Wednesday, 15 June 2016

ETHIOPIA | ERITREA: From jaw-jaw to war-war

Over the weekend there were disturbing reports of fresh fighting in the border war between Eritrea and Ethiopia which ended with a peace treaty some 16 years ago. Ugandan security officials say they have been busy in the last few days rounding up military personnel they accuse of plotting to oust President Yoweri Museveni. Finally, a couple of media and courtroom-related spats: firstly there are reports about the considerable wealth of Nigeria's former President Goodluck Jonathan and his oil minister Diezani Allison-Madueke; secondly, a Liberia Grand Jury has issued an indictment against Andrew Groves, the chief executive officer of Sable Mining.

ETHIOPIA | ERITREA: From jaw-jaw to war-war
As fears mount that the border war between Eritrea and Ethiopia could be about to restart, most accounts of the latest clashes on 12 June say they happened in the area between Zalambessa in Ethiopia and Tsorona in Eritrea. Local people have been telling journalists that they could hear shelling in the area for most of 12 June into the morning of the next day and some accounts speak of Ethiopian military vehicles having been spotted. Within hours of the first reports emerging, both governments put forward their versions.  

Asmara went first, claiming that Tsorona came under attack from Ethiopian troops. The area saw some of the heaviest fighting during the 1998-2000 war in which 70,000 lost their lives. Within hours on 13 June, Getachew Reda, Ethiopia's Communications Minister, accused Eritrea of launching an unprovoked attack and said Ethiopian troops counter-attacked. United Nations Secretary General Ban Ki-moon's office called on both sides to exercise maximum restraint and respect the peace treaty. This latest clash follows a rare public condemnation by the UN of Eritrea for human rights abuses linked to its compulsory national service regime. One of the reasons for national service, insists the Eritrean government, is a continuing threat from Addis Ababa.

UGANDA: Crackdown amid coup claims
Security officials in Kampala have been rounding up military officers they suspect of plotting against President Yoweri Museveni, according to a statement from army spokesman Lieutenant Colonel Paddy Ankunda on 12 June. Ankunda linked the plotters, said to be in both the army and the air force, to Michael Kabaziguruka, an opposition politician who backs Kizza Besigye, who was defeated in this year's presidential elections and was recently detained on a charge of treason.

Once Museveni's personal doctor and a former officer, Besigye has retained strong links to Uganda's military. News of the arrests coincides with a call by Amnesty International for the Uganda Police Force to investigate complaints that it has been harassing 31 local and international human rights organisations based in Uganda.

NIGERIA: Foreign press wades in and woes multiply
The aftermath of former President Goodluck Jonathan's first public speech after conceding defeat in last year's national elections has seen him dragged into what could become an ugly war in the foreign media. Britain's biggest-selling daily newspaper, The Sun, reported on 14 June that Jonathan has just bought a house in the exclusive St George's Hill area of Weybridge, Surrey, just outside London.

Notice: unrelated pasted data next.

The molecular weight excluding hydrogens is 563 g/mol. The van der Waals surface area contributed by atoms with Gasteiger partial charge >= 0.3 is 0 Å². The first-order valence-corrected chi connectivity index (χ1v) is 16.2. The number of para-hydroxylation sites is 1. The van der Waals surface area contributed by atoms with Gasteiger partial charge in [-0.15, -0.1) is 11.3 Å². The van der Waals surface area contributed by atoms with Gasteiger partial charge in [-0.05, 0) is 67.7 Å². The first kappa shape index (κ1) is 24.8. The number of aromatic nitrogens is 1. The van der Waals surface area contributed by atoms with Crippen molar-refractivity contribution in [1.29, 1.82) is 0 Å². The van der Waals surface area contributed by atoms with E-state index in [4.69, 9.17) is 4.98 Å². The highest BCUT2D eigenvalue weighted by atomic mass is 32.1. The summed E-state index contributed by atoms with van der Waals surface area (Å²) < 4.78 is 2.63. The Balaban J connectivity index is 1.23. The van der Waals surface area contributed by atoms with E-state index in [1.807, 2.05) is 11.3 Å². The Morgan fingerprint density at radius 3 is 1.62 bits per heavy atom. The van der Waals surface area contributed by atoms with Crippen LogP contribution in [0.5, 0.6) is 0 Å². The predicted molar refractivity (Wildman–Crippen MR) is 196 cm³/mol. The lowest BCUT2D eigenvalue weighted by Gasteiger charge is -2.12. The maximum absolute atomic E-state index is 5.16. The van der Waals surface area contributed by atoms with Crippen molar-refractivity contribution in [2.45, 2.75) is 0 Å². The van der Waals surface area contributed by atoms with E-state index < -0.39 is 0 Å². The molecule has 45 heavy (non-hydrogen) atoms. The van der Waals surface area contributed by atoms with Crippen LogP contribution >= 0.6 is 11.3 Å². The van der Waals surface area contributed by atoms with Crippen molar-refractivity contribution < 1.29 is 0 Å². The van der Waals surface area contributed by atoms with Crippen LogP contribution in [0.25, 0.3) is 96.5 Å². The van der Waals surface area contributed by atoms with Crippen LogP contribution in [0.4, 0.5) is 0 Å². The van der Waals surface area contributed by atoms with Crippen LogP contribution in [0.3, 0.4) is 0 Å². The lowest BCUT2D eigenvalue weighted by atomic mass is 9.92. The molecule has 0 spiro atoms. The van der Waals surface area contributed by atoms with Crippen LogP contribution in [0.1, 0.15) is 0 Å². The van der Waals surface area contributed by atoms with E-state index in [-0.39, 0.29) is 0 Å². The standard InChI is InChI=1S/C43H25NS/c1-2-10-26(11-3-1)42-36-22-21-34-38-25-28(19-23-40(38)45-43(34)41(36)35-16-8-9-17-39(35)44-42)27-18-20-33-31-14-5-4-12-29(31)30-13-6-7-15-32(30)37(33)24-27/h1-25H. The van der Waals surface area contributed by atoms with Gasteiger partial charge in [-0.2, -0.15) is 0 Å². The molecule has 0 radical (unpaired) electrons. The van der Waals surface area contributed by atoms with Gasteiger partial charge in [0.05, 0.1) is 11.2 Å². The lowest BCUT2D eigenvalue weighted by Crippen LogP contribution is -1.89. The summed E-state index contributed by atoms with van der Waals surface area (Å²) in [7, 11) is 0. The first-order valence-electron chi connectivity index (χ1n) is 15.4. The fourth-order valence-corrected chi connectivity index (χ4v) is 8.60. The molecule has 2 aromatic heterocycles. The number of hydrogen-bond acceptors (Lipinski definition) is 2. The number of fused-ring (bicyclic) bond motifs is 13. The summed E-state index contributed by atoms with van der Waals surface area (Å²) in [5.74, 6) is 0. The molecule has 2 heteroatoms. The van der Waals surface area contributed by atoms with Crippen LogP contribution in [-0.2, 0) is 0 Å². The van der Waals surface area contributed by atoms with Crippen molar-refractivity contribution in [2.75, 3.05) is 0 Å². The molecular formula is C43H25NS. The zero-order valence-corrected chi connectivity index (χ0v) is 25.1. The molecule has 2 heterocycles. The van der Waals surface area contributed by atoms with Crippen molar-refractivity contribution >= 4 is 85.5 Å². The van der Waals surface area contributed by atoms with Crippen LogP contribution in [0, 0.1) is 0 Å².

Although The Sun is 'sure he gained his wealth legitimately', it invited him to explain how he was able to pay for a mansion which could have cost up to £15 million. The report comes close on the heels of the Qatari-owned Al Jazeera satellite channel's report that Nigeria's Economic and Financial Crimes Commission has seized a home worth US$18 million belonging to Diezani Allison-Madueke, Jonathan's oil minister. She called the report a 'propaganda attack' and 'journalistic brigandage' and denied any wrongdoing. She is under investigation by the British authorities for corruption and malfeasance. The Al Jazeera programme broadcast photographs of some of what it claimed was Allison-Madueke's collection of gold jewellery, furniture and a bulletproof gym. 

None of this appears to be related to an opinion piece by President Muhammadu Buhari explaining Nigeria's multiplying woes to an international investor audience. However, the timing of the three stories is curious, to say the least. It may also be a sign that the government's defenders are finally going over to the offensive.

LIBERIA: Sable Mining rejects state indictment
Andrew Groves, CEO of Sable Mining, is decrying an indictment in a corruption case by a Grand Jury in Liberia. This latest move was linked to a political effort to block some candidates who had been intending to stand for senior posts in national elections due next year, according to Groves, who denies the bribery claim.

It follows earlier indictments of some of the country's top officials for alleged malfeasance in the award of an iron ore concession to Sable. The affair was reported at length by Africa Confidential and the London-based anti-corruption lobby, Global Witness.

Last month the Grand Jury indicted: Varney Sherman, chairman of Ellen Johnson-Sirleaf's Unity Party; Alex Tyler, Speaker of parliament; and Ernest C. B. Jones, deputy minister of Lands, Mines and Energy. The indictment states that Tyler was paid $75,000 to amend the mining concession law. Both Sherman and Jones were planning to launch their political campaigns in the coming weeks, said Groves. 

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